The African American Heritage Society (AAHS) has focused on several things during the last twelve months. The first item, focus on renovation and preservation of The McLemore House. The “house” committee for the AAHS has raised over $100,000 toward the project. Work is currently under way to ensure the McLemore House is ready to receive visitors when the pandemic crisis is over.

The McLemore House was built by emancipated slave, Harvey McLemore, on one of four lots purchased in the Hard Bargain neighborhood. The house is one of a few homes in the region built by an ex-slave and still standing. The house remained in the McLemore family from 1880-1997. In 1998, to save the house and property, the newly formed African American Heritage Society worked with the Heritage Foundation of Franklin and Williamson County.

Throughout the last twelve months the McLemore House has been closed to the public due to the COVID-19 pandemic. Even with the closure the AAHS held its annual Juneteenth event for an entire week through virtual means. Sheridan PR, City of Franklin and Williamson County aided in promoting and sharing the history of the Emancipation Proclamation. The African American Heritage Society was able to hold its 2021 Annual Black Tie Affair virtually with the help of Matt Brown of BrandMettle.

During the Black Tie Affair the group awarded Dr. Van West its highest preservation award for his work personally and the work he leads through the Center for Historic Preservation. Alma McLemore, President of the AAHS, states “every well-done historic preservation project completed over the years in Franklin has Dr. West’s fingerprints on it." Dr. West is the Tennessee State Historian, the Director of the Center for Historic Preservation and the Tennessee Civil War National Heritage Area. He and Federal Liaison, Laura Holder, have been integrally involved in the preservation and promotion of Black history in Williamson County.

The AAHS chose to focus on creating strategic alliances and finding opportunities to further their mission to protect and preserve historic spaces.

One such space is The Toussaint L’Ouverture Cemetery. The cemetery was established in 1869 as a place for Black citizens of Franklin to bury their dead. Officially incorporated in 1884, the cemetery is considered “the oldest African American institution in continuous use in Williamson County.” Listed on the National Register of Historic Places, the cemetery was named for Toussaint L’Ouverture, a slave leader whose leadership led to Haiti’s independence in 1804. Ex-slaves buried in this cemetery include ANC Williams, Mariah Otey Reddick, and veterans of World War I, World War II, and the Korean and Vietnam Wars.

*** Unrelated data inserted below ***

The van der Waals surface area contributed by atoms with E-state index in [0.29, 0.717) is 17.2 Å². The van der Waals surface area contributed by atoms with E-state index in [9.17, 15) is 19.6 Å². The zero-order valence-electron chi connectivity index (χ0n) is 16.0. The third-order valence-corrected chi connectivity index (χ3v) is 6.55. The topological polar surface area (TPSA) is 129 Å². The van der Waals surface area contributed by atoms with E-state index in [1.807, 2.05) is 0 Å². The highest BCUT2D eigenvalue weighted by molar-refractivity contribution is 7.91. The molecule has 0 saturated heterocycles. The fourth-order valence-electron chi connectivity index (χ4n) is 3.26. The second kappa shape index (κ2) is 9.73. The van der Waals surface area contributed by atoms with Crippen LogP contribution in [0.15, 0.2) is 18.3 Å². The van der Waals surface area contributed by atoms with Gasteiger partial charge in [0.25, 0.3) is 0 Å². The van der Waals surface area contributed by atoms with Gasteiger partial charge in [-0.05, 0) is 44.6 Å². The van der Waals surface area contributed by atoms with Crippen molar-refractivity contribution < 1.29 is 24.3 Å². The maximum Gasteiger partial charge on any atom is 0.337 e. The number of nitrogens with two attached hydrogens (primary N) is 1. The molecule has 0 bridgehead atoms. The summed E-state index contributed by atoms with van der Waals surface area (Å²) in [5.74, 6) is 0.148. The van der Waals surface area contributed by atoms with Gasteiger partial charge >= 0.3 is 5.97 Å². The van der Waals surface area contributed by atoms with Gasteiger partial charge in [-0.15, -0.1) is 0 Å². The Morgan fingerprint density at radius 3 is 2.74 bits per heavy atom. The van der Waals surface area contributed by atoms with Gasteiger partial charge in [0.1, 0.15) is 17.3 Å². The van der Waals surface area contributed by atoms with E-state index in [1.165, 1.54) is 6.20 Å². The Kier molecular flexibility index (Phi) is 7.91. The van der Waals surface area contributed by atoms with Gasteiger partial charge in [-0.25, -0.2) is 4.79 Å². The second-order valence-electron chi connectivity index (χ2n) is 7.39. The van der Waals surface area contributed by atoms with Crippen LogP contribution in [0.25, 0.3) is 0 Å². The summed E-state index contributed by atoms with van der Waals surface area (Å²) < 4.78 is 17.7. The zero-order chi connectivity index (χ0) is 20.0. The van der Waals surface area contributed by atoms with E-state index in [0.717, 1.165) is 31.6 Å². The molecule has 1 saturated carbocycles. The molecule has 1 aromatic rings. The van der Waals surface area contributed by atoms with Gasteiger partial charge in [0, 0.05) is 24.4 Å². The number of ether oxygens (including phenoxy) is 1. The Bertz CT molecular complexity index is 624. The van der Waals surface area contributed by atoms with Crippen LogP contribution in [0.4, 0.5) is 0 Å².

A variety of projects have taken place over time to protect and promote the history of the cemetery, A Leadership Franklin project group developed a cell phone walking tour of the cemetery. This tour was a joint effort between Leadership Franklin and the City of Franklin Parks Department. The project relied heavily on research by Thelma Battle and the leadership from the project committee: Mayor Ken Moore, Sara Butler, Valerie Caldwell-Buford, Will Reid and Charita Upkins. The Rotary Clubs of Franklin have recently committed to clean each of the gravestones in the cemetery.

A Toussaint Preservation Committee was established by descendants of the family who created the cemetery. The group is made up of Connie Kinnard (descendant) David Kinnard (descendant), Lisa Taylor (descendant), William Taylor (descendant), Robert Blair, and Marianne Schroer. The Committee is dedicated to seeking a long term, sustainable way to protect the history of and preserve the Cemetery. Long range planning is underway.

The AAHS remains involved in the expansion of interpretation in the Natchez National Historic District. With extensive research by Thelma Battle and Laura Holder and leadership from the late Pearl Bransford, a district was created reflecting activity back to the 1880’s. This vitally historic area is on site of the combat which occurred during the Battle of Franklin in 1864. It was then settled by emancipated slaves from the neighboring Carter House. The neighborhood would eventually thrive with its own restaurants, grocery stores, and schools. Thelma Battle has called the area “the pulse of the city's black community”.

The Natchez National Historic District helps protects the historic character of the neighborhood. The district enables historians and supporters to have a framework to further expand the story. Retired teacher and former AAHS President Mary Mills says “we must protect our neighborhood from those who simply wish to make profit from our land”. One of the oldest Black citizen built homes, a Baptist Church existing at the same site for over 100 years, a Green Book house, as well as many other treasures, remain in this area.

The tapestry of the history of Franklin is rich. Many good people have worked together in this community to include all facets of the story. There is more work to be done. We look forward with excitement to see what the future brings.

Stacey Watson worked with Thelma Battle, Robert Blair, Alma McLemore, Mary Mills, Mary Pearce, and Marianne Schroer to compile this information.

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